An aspiring and successful actor, Che is deeply immersed in the Rochester cultural scene. So much so, we’ve named him Che of The Town!
Exclusively for Talker, Che has solicited and is conducting interviews from about 50 Rochestarians working in a diversity of creative fields.
For the full series, see Che of The Town: Interviews (1-17)
Adam Petzold, A Familiar Face in the Local Theatre Scene.
In this highlight we turn our attention to Adam Petzold, a prominent artist within the community. I asked Adam a series of questions. Here is what we discussed.
Tell us a little about yourself, where you’re from, grew up, what H.S./College you attended etc.
I grew up in a small town called Frewsburg, NY which is about as far Southwest as you can go in New York. My graduating class was 90 including me. Everyone knew everyone else and where they kept their sugar and most people never even locked their doors. It was the quintessential, small town America, Rockwellian childhood. And as such, I ran as fast as I could out of there and have never gone back for more than a few days at a time. I am an only child of divorced parents and both facts greatly influenced who I am today. I chose to go to SUNY Brockport and it was one of the best decisions I have made because of the friends I met, the education I received, and because Rochester has become home. The choices you make define who you are. I went to Brockport to become a radio broadcaster and received my degree in Communications and ended up with a Theater major as well. I believe in God, fate, meditation, and most of all love.
I remember my first time I took the stage. I was in second grade and my teacher, Mrs. Secord, encouraged me and supported me. To an 8 year old boy it meant a lot. There were not many supporters of the arts in my small town. She died of cancer not long after which only enforced my love and appreciation for her and the art she supported. Later on in high school, I became involved in the local community theater at the Lucille Ball Little Theater. Lucille Ball was from the next town over and was a pretty big deal. She proved to the world and especially me that you can do anything you put your mind to even from a small, conservative town.
The first week of college I was so depressed I almost quit and went home. Then I auditioned for a show called John Brown’s Body at Brockport. Dick St. George cast me as a lead and, even though he doesn’t know this, he changed my life by casting me. It proved to myself I could act and gave me an outlet for my passion and most of all friends of a lifetime. It was such an amazing gift.
Talk about a time where you have faced adversity/conflict and have triumphed.
After college the nation was in turmoil and there were no jobs to be found in my field or anywhere. I let myself go mentally and physically. For the better part of a decadeI became an obese alcoholic full of self hate. . It wasn’t until I turned 30 and my son was born that I didn’t recognize or like the person starring back at me in the mirror. I sobered up and haven’t had a drop of alcohol in seven years.I traded my addiction for alcohol into an addiction to exercise. It took me a year and a half to lose 80 pounds and I have kept it off for the better part of five years now.
What do you believe sets you apart from other artists/entertainers?
My closest friends and fellow actors I think would say I am brutally honest but in a fun way. I have learned to know when to keep my mouth closed though. I think many people see me and only see my physicality and that has helped and hurt depending on what parts I audition for. I’m a big, loud, brash, guy and I have come to terms with that. It took me a long time to realize 90% of the time it isn’t your talent but your look that gets you cast. And there is only so much anyone can do to change their look. There are so many amazingly talented actors in this town and I am proud to be able to share the stage with them.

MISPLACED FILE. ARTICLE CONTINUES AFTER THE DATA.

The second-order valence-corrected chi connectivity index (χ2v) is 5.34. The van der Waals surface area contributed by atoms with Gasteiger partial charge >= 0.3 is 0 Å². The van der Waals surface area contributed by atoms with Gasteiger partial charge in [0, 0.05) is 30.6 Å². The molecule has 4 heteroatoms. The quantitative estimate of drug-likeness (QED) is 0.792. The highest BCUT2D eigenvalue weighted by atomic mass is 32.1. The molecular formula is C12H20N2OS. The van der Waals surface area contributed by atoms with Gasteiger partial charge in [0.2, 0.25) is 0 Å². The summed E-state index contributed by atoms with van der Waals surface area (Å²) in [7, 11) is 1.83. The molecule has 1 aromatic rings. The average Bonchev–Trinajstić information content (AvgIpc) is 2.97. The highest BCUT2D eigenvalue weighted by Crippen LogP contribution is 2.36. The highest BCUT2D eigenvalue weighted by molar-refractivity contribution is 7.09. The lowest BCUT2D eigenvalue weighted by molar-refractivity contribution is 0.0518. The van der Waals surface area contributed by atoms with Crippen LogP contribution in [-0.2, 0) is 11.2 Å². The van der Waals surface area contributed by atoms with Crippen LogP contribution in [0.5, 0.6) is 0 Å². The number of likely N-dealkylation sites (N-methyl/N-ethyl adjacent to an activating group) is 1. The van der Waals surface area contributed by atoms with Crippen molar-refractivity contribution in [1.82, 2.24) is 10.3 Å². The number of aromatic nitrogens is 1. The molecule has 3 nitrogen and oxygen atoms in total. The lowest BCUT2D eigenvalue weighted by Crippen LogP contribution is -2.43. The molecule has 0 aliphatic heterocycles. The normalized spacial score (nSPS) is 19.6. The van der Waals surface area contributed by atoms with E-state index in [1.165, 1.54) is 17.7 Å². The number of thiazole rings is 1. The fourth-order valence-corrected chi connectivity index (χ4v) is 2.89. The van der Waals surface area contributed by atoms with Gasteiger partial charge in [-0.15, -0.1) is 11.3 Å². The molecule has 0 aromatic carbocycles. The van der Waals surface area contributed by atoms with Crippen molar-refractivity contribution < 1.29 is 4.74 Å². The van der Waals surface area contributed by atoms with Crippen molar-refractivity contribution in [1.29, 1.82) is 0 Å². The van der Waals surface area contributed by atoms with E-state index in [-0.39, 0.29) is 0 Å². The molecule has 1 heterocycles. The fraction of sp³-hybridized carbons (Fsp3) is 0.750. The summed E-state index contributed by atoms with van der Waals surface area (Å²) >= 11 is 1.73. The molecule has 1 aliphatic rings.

Do you have other interests or hobbies?
Being a dad is my number one job. I also work at RIT as a parking manager, I’m a personal trainer at the YMCA, a landlord, and an avid Mets and Packers fan. Add in acting and that is all the time I have. Oh, every now and then I contribute to Huffington Post. I don’t sleep much. Haha.
Any projects you have out or currently working on?
I was really lucky this year to be in Dashboard Dramas for Fringe, The Boys Next Door, and The Underpants both at Blackfriars. I re-tore my ACL during Underpants so I have been recovering and therefore unfortunately don’t have any projects in the works. Whenever I am not acting, I channel my artistic side into play writing.
Where would you like to see yourself in 5 years?
In the movies! I actually would like to do more on camera work. It’s such a different muscle. Other than that I just want to try and be the best dad, actor, and man I can be. I never want to stop trying to be better. There is such a fine line between being content and complacent.
What advice can you give to aspiring artists/entertainers?
BE YOURSELF. Know who you are and what you are good at and be confident in yourself. There is only one you. Actors are the bravest people I know. Don’t be afraid to fail. Life is short. The biggest regrets people have are the things they didn’t do, not what they did. Another big one is to listen. Listen to people, to your fellow actors, listen to yourself, your body. Pay attention, be present. By being present you become a more positive person and get more out of life. Find out what you love to do and do it, then find a way to make money doing it. Most of all, Love. Learn to love yourself. Love your fellow man and woman.
How can we follow along in your journey? Social media?